Anne O'Connor's spinning wheel clickety clicked as her feet alternated the pedals that propelled the spin.
Arnetta Davis' wheel, on the other hand, remained silent, spinning in full force to produce the ideal yarn.
But the sounds of the spinning wheels became indistinguishable when laughter and creative exchange of ideas filled the colorful, yarn-packed room of A Tangled Skein, a knitting and spinning store in the heart of the Hyattsville community.
As has been the tradition for the past two years, last night beginner and experienced spinners gathered in the "A Chance to Sit & Spin" workshop with spinner extraordinaire Anne O'Connor for an event free of charge and registration. The class is held every fourth Friday of the month at A Tangled Skein and offers an opportunity for relaxation, stress relief and creative incitement.
"There is no other store that has the rooms, the variety of materials and friendliness," Connie Burke of Takoma Park, who found the store a month after it opened, said.
Cheryl Hoffman and Larry Paulson, A Tangled Skein's owners, opened the store three-and-a-half years ago in an attempt to provide the Hyattsville community with a cozy environment and plenty of resources for all those driven to knit and spin.
"Our customers say they like us a lot," Paulson said. "We think we have a pretty good formula – comfortable atmosphere, helpful and friendly people."
And so far it is "the formula" that keeps customers coming back for more.
"Thank God they are here," Donna Sherwood, 59, who is currently knitting a wallaby, but hasn't signed up for spinning yet, said. "I got myself into enough trouble with knitting. So, they've been very accommodating."
"I've walked into places that totally ignore you," Joyce Griffin, of Greenbelt, who was drop spindling, said. "Here, when you need help, everyone is trying to help you out."
Today, the store has grown to five part-time staff members who are professional spinners and knitters, knowledgeable on the variety of yarns and materials available that the store receives primarily from large companies and a few local, small operations, Paulson said.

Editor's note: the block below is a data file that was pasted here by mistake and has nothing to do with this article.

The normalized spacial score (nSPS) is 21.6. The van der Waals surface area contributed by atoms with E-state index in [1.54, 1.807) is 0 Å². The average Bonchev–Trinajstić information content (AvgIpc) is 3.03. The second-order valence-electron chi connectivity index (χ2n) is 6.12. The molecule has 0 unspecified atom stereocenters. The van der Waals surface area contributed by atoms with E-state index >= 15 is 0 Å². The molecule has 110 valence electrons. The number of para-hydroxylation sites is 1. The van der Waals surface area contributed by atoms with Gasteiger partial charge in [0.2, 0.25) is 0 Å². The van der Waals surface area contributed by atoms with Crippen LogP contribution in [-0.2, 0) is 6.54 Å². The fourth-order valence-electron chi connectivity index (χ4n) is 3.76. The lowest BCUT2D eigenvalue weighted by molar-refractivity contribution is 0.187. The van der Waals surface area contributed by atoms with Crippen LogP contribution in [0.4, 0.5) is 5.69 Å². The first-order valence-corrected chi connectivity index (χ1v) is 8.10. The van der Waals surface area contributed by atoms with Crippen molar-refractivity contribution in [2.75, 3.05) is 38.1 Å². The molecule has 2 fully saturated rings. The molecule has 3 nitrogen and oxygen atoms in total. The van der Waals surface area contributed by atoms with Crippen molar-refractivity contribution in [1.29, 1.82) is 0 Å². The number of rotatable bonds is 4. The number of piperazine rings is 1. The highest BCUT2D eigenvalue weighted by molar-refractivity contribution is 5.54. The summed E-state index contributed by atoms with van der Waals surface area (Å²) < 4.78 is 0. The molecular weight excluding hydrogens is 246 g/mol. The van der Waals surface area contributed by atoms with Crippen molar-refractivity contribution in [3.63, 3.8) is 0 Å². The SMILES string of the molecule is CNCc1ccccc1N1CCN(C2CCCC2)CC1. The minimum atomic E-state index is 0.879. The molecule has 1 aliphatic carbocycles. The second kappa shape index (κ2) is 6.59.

One of those staffers is O'Connor, who joined in August but has been teaching spinning for three years.
"Spinning is like magic," she said. "It has a special character to it. Although it's not as consistent as the machine spun, you have more control over it and how your yarn will look."
Davis, who has been knitting since she was eight years old, began spinning six months ago, purchasing her first spinning wheel last month after testing multiple wheels at fiber festivals so she could find the "right fit."
"They got me into it," she said. "It's addictive. And I'm having a lot of fun."
In order to produce the yarn, the spinners will separate the fiber and pedal to allow the wheel to add a twist to make that desired yarn, O'Connor said. Initially, students are taught on the drop spindle, a hand-used spin device that is often much more affordable and portable than the wooden wheel, yet slower, she said.
"Six hours of consistent spinning on the wheel will turn four ounces of fiber into 520 yarns," O'Connor said. "Of course, using a spindle, it would take longer than that."
And for student Susan Kitzmiller of Hyattsville, who spins before she goes to sleep to relax, spinning with a drop spindle "can get a bit frustrating."
"The thing about [the] spindle is that is gets a bit frustrating because it's hard to get a grasp on it," she said. "But, once you learn, your hands will remember it forever."
In addition to the more traditional wool and cashmere, modern spinners are extending boundaries of fiber varieties used for spinning, including dog and cat hair, milk and corn fiber and chitin, a fiber of the crab's shell, O'Connor said.
"Chitin is supposed to make the socks less smelly," said Jennifer Woods of Silver Spring, who works at the store and enjoys knitting socks. "Once you start making your own socks, you'll not going to want to give them to anyone."
Nesting in the cozy environment of A Tangled Skein has become a valuable commodity, which is, unlike the knitted socks, shared and communal.
"The true thing about knitting and spinning is that we are like a true extended family," Kitzmiller said. "Sometimes, we are even solving world problems while we are having fun knitting and spinning."